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Romantic Treasures
Antonin DVORÁK (1841–1904)
Four Romantic Pieces, op.75 (1887) [13:54]
Richard STRAUSS (1864–1949)
Violin Sonata in E flat, op.18 (1887) [27:37]
Claude DEBUSSY (1962–1918)
La plus que lente (1910) (arr. Jascha Heifetz) [4:28]
La fille aux cheveux de lin (1910) (arr. Arthur Hartmann) [2:33]
Camille SAINT–SAËNS (1835–1921)
Violin Sonata No. 1 in D minor, op.75 (1885) [22:20]
Sergiu Schwartz (violin); Alec Chien (piano)
rec. May 2008, Kresge Hall, Carnegie Mellon University, Pittsburgh, PA. DDD
ROMÉO RECORDS 7263 [70:58]


Experience Classicsonline

After you get past the title, which is rather misleading – Strauss’s half hour Sonata could hardly be called a treasure – there is quite a lot to enjoy here. Dvořák’s four salon pieces make a good start, relaxed and tuneful - but then Dvořák is always tuneful; he was very generous with his melodic invention. Then again, the second piece is rather more virtuosic and less melodic, yet, as always with this composer, very approachable.

Strauss’s Violin Sonata is no lost masterpiece. It’s a competent piece of work, in three substantial movements. The outer movements rely a little too much on sequential progression to keep the argument going. Strauss seems to think this will heighten the tension and forward momentum of the piece. Sadly, the thematic material isn’t the most memorable or exciting. Even so, he manages to make the slow movement a rather pleasant experience. The two fast movements are overlong and the music simply isn’t strong enough to sustain the playing time required. They neither say anything nor go anywhere. I know that this is harsh but we know what Strauss is capable of, and his real modes of expression are the song, opera and the orchestral tone poem. Schwartz gives the work the big treatment, which it craves, but the ear tires of the forward sound and having the big gestures pushed right in your face. Let’s be honest, the duo Sonata is not this composer’s forte.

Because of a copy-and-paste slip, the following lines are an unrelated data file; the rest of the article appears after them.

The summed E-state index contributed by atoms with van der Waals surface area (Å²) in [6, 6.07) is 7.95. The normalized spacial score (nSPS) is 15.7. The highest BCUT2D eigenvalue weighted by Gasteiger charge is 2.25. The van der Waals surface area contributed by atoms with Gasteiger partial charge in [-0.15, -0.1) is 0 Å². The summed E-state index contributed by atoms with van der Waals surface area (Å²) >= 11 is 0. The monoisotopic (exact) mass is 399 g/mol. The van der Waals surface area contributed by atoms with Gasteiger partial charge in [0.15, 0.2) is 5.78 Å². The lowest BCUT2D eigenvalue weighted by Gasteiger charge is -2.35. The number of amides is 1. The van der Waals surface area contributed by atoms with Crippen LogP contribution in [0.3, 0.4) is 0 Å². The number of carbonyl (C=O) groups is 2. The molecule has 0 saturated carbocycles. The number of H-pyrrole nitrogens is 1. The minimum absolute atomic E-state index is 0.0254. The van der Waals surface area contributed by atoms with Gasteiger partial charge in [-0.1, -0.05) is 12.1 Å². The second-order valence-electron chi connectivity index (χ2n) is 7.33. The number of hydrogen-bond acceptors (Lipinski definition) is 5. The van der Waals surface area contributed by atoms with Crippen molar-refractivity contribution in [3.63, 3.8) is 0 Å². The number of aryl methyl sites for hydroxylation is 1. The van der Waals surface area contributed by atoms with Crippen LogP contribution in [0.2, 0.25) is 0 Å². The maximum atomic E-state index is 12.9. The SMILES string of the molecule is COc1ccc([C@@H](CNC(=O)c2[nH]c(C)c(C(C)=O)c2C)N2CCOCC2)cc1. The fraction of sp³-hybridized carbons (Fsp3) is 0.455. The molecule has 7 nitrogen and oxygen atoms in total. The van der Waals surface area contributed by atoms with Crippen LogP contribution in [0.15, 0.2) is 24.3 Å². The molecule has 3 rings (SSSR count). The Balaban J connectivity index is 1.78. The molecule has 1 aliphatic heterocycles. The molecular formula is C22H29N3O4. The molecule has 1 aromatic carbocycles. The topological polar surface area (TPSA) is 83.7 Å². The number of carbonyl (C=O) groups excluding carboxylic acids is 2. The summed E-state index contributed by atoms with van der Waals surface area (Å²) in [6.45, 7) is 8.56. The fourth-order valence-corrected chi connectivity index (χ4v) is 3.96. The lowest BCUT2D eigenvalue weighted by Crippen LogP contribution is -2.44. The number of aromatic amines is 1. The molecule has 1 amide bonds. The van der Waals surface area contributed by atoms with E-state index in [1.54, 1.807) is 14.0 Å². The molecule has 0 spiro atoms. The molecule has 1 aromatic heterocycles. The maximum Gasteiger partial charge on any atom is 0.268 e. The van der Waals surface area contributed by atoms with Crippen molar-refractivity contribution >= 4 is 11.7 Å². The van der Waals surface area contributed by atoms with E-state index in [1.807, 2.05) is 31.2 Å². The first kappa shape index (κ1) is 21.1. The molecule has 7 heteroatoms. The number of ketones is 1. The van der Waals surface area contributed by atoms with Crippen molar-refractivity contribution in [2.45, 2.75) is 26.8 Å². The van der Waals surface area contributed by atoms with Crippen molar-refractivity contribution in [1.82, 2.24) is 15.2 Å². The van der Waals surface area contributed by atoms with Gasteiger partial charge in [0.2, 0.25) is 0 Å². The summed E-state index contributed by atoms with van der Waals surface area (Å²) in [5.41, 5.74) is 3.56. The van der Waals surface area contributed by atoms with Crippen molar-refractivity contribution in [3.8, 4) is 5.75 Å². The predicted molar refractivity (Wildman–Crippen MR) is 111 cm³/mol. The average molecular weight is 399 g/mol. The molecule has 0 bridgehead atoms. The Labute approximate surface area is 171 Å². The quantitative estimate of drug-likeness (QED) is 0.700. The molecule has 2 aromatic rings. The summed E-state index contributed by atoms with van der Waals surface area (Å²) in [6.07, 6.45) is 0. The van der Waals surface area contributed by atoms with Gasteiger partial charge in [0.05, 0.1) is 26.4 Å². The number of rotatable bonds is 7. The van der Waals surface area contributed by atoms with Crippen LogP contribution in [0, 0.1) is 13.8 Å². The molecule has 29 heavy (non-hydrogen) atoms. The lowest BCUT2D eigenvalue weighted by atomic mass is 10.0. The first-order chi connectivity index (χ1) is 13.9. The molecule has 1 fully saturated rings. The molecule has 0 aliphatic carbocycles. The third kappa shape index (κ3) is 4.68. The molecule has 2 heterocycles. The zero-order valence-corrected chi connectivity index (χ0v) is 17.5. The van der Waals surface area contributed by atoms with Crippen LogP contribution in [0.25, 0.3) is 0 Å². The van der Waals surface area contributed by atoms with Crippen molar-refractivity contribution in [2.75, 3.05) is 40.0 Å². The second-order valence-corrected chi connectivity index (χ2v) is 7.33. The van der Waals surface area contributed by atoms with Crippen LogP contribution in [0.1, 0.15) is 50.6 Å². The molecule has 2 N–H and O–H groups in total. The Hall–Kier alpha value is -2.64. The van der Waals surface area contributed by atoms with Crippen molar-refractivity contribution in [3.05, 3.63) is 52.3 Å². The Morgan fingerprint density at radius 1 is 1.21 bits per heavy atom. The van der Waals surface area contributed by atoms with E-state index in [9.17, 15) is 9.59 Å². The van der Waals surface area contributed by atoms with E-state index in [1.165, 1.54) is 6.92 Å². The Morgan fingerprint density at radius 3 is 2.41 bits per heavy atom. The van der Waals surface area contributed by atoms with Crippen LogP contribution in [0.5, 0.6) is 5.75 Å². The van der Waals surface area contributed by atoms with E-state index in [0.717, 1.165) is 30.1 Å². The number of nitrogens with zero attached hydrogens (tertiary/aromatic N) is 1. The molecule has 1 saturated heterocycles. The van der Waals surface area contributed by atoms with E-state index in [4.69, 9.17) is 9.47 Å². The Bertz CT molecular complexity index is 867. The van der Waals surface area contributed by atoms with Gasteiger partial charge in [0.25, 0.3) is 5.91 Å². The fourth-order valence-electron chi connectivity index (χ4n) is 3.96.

The two Debussy miniatures are delightful, and help to remove the taste of the Strauss work. They’re both delicate little things, real salon pieces like the Dvořák. It’s interesting how the addition of the violin changes our feelings and understanding of these pieces. Both arrangements work very well for the fiddle. I feel sorry for Saint–Saëns for the majority of his music has been overshadowed by a handful of pieces, especially the Carnival of the Animals. This does him a grave disservice for there is much excellent music in his catalogue: concertos and chamber works especially. This Violin Sonata is cast in two movements, each in two parts. It starts with a very virile fast movement – full of tunes and with fine interplay between the two instruments. This leads into a very simple, and lovely, slow movement. The scherzo is light and the finale fantastic and quicksilver. It’s a very beautiful work, compact and full of good things, and it receives the best, most committed, performance on the disk.

This a rather nice recital, well planned, well played and very interesting. We should hear the Strauss even if it’s a failure as a composition. The recording is very up-front. There’s no space between performers and listeners. Instead of turning up the volume to get a good perspective you really need to turn it down otherwise the sound, due to the very close recording, is unpleasantly harsh.

Bob Briggs



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